Should internships be paid? Shouldn't even the lowliest intern get at least minimum wage? No, says someone who recently took four internships where he was unpaid. He was richly compensated, he says, in other ways.
In one job he learned how to work the office copier. In another, he got a 30-day Metrocard good for travel on New York City's subway. "I thought, isn't that nice?" says Steve Cohen. "It was more of a surprise to me than if I'd been entitled to it."
From another unpaid gig he got a stapler--albeit one that he had had to buy himself. "I had to buy my own supplies," explains the former intern. "I took the stapler with me, and some grease pencils."
What makes his story different from those of many kids who accept unpaid work is that he's not a kid. Cohen is a middle-aged husband and father of two, a former media executive, and a recent graduate of New York Law School.
When Cohen wrote recently about his experience for the Wall Street Journal, arguing that interns should not get minimum wage, his op-ed piece brought forth a firestorm of comment.
Unpaid internships--their fairness or unfairness--lately have figured in high-profile lawsuits brought by unpaid, disgruntled interns against the rich corporations that used them but didn't even give them car fare.
In December the Supreme Court of New York ordered television host Charlie Rose's production company to pay up to $250,000 to settle a class-action suit brought by former interns who argued that, although they had agreed to work for free, they should have been paid.
Rose and his company say in the settlement agreement that they do not admit any liability or wrongdoing, and that they settled purely to avoid ongoing litigation. Rose's attorney, asked by ABC News for further comment, declined.
Rachel Bien, the attorney who represented Rose's interns, told the Daily News she considered the suit a watershed. "There are a number of companies that are holding their breath waiting to see what happens," she was quoted as saying. Bien did not respond to an email from ABC News requesting further comment.
Companies with similar suits pending against them include Hearst and Fox, according to The New York Times.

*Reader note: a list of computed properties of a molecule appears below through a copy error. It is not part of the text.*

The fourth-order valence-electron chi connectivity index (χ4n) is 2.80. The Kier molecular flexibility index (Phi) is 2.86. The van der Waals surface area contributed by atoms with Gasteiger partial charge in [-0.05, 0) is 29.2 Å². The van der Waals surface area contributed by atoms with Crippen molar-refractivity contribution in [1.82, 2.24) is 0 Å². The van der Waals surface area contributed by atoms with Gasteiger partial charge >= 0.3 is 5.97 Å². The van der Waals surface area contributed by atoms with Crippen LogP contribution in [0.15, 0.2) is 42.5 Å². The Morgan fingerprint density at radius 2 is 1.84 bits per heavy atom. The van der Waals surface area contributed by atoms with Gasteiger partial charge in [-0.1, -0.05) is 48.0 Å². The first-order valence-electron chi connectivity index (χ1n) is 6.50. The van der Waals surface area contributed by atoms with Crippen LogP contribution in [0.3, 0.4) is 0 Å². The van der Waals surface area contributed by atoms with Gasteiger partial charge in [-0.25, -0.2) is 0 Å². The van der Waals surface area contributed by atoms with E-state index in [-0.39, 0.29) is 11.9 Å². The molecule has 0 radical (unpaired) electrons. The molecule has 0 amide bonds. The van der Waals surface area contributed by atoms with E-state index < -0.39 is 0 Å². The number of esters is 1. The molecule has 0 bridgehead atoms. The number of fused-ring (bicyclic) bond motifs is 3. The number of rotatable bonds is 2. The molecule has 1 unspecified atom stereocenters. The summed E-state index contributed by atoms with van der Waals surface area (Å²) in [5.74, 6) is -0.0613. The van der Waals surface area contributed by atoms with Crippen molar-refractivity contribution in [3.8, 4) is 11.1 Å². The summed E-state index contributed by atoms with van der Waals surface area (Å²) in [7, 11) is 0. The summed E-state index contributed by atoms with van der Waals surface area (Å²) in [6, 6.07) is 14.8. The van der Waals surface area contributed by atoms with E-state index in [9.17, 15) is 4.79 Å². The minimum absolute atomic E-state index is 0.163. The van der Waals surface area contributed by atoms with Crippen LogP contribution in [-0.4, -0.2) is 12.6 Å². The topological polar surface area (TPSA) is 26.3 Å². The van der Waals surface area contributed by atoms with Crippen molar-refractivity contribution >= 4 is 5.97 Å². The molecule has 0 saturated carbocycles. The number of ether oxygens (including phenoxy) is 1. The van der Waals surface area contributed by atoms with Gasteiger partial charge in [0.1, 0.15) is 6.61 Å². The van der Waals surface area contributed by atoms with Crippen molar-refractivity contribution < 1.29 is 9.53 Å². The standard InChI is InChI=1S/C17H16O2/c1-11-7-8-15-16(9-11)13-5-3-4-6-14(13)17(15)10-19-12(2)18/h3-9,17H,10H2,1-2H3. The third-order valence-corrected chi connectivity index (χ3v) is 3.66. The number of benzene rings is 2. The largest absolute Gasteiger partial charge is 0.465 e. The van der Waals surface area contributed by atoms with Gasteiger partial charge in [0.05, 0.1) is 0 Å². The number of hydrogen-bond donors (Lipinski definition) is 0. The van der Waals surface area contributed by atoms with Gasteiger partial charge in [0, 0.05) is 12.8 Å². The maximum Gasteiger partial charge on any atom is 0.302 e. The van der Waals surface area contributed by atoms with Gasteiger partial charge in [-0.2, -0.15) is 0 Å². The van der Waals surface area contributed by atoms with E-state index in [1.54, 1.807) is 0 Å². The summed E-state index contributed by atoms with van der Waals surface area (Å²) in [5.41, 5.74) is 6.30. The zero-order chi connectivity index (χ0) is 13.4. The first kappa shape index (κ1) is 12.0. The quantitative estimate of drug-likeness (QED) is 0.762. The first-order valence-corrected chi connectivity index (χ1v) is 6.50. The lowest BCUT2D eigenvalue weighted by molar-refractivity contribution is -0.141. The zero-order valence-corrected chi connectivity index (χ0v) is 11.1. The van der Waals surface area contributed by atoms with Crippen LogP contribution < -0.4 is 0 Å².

The legal argument in these cases, according to labor advocates, turns in part on whether the internships contributed to the interns' educational experience. It turns, too, on whether employers are in violation of a law prohibiting the use of unpaid interns as substitutes for regular, salaried employees. Both Hearst and Fox deny being in violation.
Lawyer Cohen, whose four internships were all with different branches of New York's justice system, acknowledges that much of the work he performed was "grunt work: boring, mindless, repetitious."
But to focus on the tasks or on the absence of pay, he says, is to miss
the point. The benefit such internships confer is real, albeit hard to
quantify: They give the intern an inside look at an employer and, by
extension, an entire industry. Is taxidermy really for you? Time spent
with formaldehyde can help decide. The intern, says Cohen, also gets the
chance to make a good impression, which can translate later into a
For a young person unfamiliar with the working world, writes Cohen, the benefits go farther: "Internships are about self-discipline, showing up on time, dressing and comporting oneself properly--conforming to the norms of the organization, not merely to the fashion of the classroom. They are about learning how to listen and observe, to be responsive and responsible."
He calls the suit brought against Charlie Rose "dumb" and the settlement "worse." Companies fearing similar litigation now will be less likely to hire interns, he argues.
Indeed, say experts who follow the internship market, that trend is already underway: While some employers have decided that the best way to defuse future legal problems is to start paying interns, others have eliminated or curtailed their internship programs.
Eric Normington is CEO of Dream Careers, a for-profit company that helps match would-be interns with jobs available. This coming summer the company expects to offer 2,000 students about 4,000 situations, some paid, some not.
"We're seeing companies deciding not to offer internships at all, rather than have to pay," he tells ABC News. "It's a significant long-term problem."
The downside, he predicts, is that "we will see a drastically reduced number of employers willing to offer an academically-based program." The upside, though, will be the elimination of programs that are genuinely exploitive and without academic merit. "If it's all about getting coffee," he says, "it's not an internship."